I could hear the whispers over at the laptop computer table. “Hey, what the hell is Outfoxed still doing up? And Ally? What’s this Tournament coming to?”

Ally missed an easy shot and I rolled the 8 in. So it can’t be said that I whipped her ass, but I wouldn’t have wanted that anyway. “Honey, why did you miss that shot?” And she had no direct answer, but smiled and said “Go get ‘em, baby.”

“Outfoxed, stay up! I’m next!”

Stu had been shooting like Minnesota Fats all day, running the balls in as if they were tied in to an invisible laser guided sighting device. He was confident to the point of being cocky. I broke, had no shot and he zoomed in for the kill. After making three in a row, he paused on an especially tricky set-up and perused his options. The crowd hushed, sensing a pivotal moment. Three things could happen, based on what Stu had in front of him. He could make a difficult shot and probably run the table, he could miss and leave me open to run the table, or he could scratch on the 8 ball and lose. It was just that sort of arraignment.

Stu grunted out “3 ball to the corner” and looked over at me for my acknowledgment. Which was his undoing, I swear. I gave him my best Chesire grin, nodded serenely and froze him with my cosmic stare.

He scratched on the 8. Game over.

The crowd roared and applauded, Stu is rarely defeated in match play. He whacked me on the shoulder and sighed ruefully. “Oh my gosh, you finally did it. Whipped me in front of everybody. How am I gonna live this down?”

“Everybody loves the underdog, old man. Don’t feel so bad.” And it was true, the bar was cheering for the guy who never wins but always shows up. It was turning into a sort of ‘Rocky 1’ picture show, with me trading punches with the champs and coming away a winner. A grinning, meditating winner.

“Outfoxed, stay up! Money round! Carlos, you’re next!”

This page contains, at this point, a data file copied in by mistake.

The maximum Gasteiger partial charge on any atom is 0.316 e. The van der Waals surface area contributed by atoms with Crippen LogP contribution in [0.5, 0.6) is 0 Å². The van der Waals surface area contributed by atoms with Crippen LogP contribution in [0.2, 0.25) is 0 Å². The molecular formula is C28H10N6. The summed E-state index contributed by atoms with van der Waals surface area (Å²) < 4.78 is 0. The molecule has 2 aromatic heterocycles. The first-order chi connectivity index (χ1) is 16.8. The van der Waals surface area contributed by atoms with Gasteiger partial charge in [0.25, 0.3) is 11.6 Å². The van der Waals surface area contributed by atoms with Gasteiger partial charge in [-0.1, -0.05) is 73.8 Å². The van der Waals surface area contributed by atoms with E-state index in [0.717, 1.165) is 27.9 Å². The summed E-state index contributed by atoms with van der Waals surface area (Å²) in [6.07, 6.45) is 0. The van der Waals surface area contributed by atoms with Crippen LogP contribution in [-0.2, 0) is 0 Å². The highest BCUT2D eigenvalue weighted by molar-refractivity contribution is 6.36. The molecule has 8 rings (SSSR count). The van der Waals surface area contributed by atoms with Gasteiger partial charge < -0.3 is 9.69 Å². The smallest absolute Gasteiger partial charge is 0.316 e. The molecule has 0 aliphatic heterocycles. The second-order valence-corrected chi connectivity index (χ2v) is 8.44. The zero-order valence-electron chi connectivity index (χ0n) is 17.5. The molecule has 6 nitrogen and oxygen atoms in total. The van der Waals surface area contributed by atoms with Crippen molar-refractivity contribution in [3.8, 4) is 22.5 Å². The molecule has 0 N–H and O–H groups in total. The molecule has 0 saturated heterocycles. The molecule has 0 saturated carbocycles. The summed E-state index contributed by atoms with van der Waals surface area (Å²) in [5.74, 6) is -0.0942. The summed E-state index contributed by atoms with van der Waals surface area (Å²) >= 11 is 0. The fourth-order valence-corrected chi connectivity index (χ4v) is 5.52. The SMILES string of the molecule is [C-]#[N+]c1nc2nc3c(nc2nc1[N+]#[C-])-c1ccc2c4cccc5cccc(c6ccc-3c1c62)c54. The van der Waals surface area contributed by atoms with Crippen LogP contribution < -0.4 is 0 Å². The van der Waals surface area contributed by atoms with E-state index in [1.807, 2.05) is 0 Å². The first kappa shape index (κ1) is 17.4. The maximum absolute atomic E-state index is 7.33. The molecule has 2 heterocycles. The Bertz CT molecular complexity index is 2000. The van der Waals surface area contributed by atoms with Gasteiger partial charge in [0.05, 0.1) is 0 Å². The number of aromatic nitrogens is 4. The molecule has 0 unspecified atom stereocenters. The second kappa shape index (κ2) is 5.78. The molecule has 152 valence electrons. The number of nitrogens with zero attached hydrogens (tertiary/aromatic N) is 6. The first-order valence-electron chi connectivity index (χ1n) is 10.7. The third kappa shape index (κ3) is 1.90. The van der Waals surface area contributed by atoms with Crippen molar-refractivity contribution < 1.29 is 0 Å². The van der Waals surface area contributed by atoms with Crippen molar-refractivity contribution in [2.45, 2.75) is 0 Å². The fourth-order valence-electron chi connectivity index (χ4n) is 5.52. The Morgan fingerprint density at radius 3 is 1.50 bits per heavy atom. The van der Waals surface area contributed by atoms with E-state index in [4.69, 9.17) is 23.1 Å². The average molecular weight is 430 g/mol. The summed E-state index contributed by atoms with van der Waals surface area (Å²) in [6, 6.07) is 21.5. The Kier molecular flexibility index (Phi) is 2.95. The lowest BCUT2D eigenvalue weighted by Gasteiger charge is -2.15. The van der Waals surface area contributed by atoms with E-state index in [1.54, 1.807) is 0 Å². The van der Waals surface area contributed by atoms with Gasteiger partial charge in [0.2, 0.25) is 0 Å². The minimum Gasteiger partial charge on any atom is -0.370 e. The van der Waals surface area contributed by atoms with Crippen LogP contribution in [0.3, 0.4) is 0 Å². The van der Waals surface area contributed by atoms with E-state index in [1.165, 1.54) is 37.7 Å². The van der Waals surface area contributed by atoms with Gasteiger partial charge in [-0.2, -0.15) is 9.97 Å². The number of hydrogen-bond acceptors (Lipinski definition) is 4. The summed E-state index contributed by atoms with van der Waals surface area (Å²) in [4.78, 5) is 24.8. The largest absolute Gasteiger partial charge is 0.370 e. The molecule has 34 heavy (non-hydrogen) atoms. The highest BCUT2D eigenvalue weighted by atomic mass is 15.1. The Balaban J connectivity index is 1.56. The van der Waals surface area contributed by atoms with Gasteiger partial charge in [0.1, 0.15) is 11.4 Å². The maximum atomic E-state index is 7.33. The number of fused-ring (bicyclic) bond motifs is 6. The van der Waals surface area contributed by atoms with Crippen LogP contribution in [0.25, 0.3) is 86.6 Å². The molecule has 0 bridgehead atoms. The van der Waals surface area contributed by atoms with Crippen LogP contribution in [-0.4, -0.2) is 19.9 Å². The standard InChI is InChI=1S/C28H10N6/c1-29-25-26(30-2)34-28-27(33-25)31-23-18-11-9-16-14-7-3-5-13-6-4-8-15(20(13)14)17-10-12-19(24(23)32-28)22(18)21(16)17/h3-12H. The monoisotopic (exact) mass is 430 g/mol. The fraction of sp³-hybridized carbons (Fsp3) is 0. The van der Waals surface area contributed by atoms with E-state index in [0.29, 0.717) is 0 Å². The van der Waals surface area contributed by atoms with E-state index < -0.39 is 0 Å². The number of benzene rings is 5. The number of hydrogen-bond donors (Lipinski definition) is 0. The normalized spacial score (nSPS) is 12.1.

Money round indeed. This was the game to determine who would finish no worse than 2nd. Heady, uncharted waters for me. And Carlos was no slouch, he’d won this thing a couple of times. A very kindly gentleman who turned into a tiger when holding a pool cue.

We battled back and forth, pausing for dramatic license between shots, neither one of us giving an inch. It was high-level pool, a chess match of picking off stray balls and setting up the next. The crowd was into it, cheering and clapping at each finely tuned maneuver. Ally called out “Come on baby, Momma needs a new pair of shoes!” and it filtered through my beer/Buddhist haze that yeah, I might actually have a chance at this thing.

It came down to Carlos having two balls and the 8 left to go. I had run out all my shots but missed on the 8, leaving it precariously on the edge of a pocket, to the groans of the multitude. Resuming my perch on the lone barstool, I glanced over at Stu and the crew of cronies as they whispered and gestured in my direction. And I could almost read their thoughts. “He’s got Carlos on the ropes! Carlos can’t make that setup, if Outfoxed gets up again he’s gonna win for sure!” And the astonishment in their eyes at this thought was transparent, and funny.

Every underdog might have his day but the big dogs don’t get to be big without a lot of work. Carlos lined it up, sank the two balls on beautifully executed shots but left himself with an impossible leave on the 8. Totally undoable shot. The crowd winced audibly, it was a shot even the pro’s would miss. Never been done in the history of pool.

Well, maybe once.

He made it. Just barely.

And I bounced up and trotted over to him, shook his hand with enthusiasm. “That was one helluva shot Carlos. Beautiful. Congratulations!” The crowd was applauding somewhat dazedly, it had been a tremendous game that they had, apparently, expected the underdog to take. They were kindly and unapologetically enthused about my chances and had been let down at the end.

It didn’t bother me nearly as much as it did the crowded bar.

And Buddhism with beer is the new cult they’re all subscribing to.